What Are the Industry Considerations?

One of the things that makes Sparkbox so awesome is that we’re often not internally constrained by industry regulations and positions. That’s not always the case for our clients. When I asked one of our energy industry partners what influences their technology choices, I heard: security, security, security. And enterprise ready.

It may be easy to grumble and roll our eyes at the friction these terms suggest, but with great influence comes great responsibility. These organizations have reached a level of success that demands new considerations. Finding proven solutions—especially for highly sensitive clients—is key. Decisions should be influenced by regulation and market factors. No one wants to be on the front page as the latest hacking target.

Can Our Teams Make This Leap?

I have a “technology mind” by most accounts, but even I don’t jump on every technology bandwagon. In many cases, I probably fall into that early or late majority class of the adoption lifecycle. To try every technology is a great way to get burnt out, and knowing what our team and our clients’ teams are ready for is a big factor in whether we should adopt a new technology. It takes a lot of work to be ready to try a new technology, and the skills of everyone involved should be weighed. We want to “level up” our clients in a way that they can sustain.

Stop and Question

It’s important to remember—especially as browsers race to implement new features and major networks become so fast—that there are often gaps in the already elongated adoption tech curve. We take all of this seriously as we  present formal technical strategies. This might mean recommending a framework like Ember or Rails in which a “golden path” is clear and documented instead of a malleable toolset like React or Sinatra. It could mean strict adherence to Atomic Design or BEM structures to help our clients reach a mental model quickly where we’ve eschewed the constraints knowing the principles are natural to our way of working. It could also mean heavily prioritizing consistency and structure.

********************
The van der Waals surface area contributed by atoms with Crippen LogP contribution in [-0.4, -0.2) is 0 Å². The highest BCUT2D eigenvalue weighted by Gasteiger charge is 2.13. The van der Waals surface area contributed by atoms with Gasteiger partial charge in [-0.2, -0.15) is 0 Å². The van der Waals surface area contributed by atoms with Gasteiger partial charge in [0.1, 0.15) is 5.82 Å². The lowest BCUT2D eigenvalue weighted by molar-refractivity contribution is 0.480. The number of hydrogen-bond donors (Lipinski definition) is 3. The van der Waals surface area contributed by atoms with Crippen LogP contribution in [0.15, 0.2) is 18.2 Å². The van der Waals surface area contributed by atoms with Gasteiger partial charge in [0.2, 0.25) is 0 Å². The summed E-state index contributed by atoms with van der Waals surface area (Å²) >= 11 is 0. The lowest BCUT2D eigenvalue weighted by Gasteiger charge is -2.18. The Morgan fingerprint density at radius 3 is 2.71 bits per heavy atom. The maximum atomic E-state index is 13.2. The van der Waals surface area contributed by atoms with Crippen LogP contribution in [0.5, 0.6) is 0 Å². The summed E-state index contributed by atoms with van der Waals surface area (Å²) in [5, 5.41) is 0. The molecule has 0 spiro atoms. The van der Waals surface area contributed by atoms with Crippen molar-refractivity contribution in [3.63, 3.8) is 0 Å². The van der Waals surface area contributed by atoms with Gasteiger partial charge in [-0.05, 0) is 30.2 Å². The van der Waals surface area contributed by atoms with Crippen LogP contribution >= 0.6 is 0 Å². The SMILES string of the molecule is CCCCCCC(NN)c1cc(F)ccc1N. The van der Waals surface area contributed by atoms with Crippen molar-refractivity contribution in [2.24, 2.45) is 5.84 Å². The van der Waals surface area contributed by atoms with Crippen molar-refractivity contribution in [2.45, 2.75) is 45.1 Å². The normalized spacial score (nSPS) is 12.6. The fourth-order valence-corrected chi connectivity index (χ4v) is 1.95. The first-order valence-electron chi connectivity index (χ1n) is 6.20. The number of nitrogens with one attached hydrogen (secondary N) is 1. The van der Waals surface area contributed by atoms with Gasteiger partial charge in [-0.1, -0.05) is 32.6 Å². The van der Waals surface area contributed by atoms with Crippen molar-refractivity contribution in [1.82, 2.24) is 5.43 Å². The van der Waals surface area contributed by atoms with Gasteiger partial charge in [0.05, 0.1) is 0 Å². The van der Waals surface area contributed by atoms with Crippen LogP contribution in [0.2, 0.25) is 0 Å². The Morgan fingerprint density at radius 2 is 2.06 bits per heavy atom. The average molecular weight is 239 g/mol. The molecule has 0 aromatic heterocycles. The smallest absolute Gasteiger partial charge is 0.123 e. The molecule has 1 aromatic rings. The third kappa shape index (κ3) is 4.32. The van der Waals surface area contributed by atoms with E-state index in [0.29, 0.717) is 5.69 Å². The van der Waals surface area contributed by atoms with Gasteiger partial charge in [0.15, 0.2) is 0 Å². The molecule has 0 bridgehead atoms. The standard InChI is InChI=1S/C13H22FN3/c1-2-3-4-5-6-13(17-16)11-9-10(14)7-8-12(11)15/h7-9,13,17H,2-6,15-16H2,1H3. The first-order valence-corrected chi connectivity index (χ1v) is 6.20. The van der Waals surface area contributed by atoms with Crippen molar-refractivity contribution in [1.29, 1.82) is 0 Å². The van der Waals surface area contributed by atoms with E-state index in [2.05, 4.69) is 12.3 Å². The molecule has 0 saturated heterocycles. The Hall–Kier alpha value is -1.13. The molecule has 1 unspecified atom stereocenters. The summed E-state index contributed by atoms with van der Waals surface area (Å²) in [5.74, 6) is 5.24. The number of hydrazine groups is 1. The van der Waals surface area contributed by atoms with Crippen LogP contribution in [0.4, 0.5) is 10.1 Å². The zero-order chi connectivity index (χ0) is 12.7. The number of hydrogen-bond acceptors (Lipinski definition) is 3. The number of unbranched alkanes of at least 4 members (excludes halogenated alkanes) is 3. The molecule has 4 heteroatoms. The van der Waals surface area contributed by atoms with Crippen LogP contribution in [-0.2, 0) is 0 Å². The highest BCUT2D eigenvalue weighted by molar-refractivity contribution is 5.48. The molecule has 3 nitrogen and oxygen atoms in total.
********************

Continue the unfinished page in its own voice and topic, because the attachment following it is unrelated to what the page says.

Encouraging Continued Exploration

Internally, we need to offer our super talented team the opportunity to explore their own passions. Our clients are excited for their teams to do the same. By finding ways to explore and learn with minimal risk, we provide those opportunities to both. We recognize the greatest assets we bring to the table aren’t always our design, UX, and development chops. When talking to clients casually, I often hear the most valuable impact is the result of our process, our collaborative and effective decision making, our spirit, and our focus on achieving goals we set out to achieve. Having intentional guides are useful in that effort.

By asking ourselves these questions, we stand a better chance of picking the right technology and mitigating the risks it could present. And should a new technology look good on paper, but not in practice, we have plenty of room to adjust our path, navigating our project toward the best outcome. This is, after all, the agile way: big vision, small changes, learn by shipping.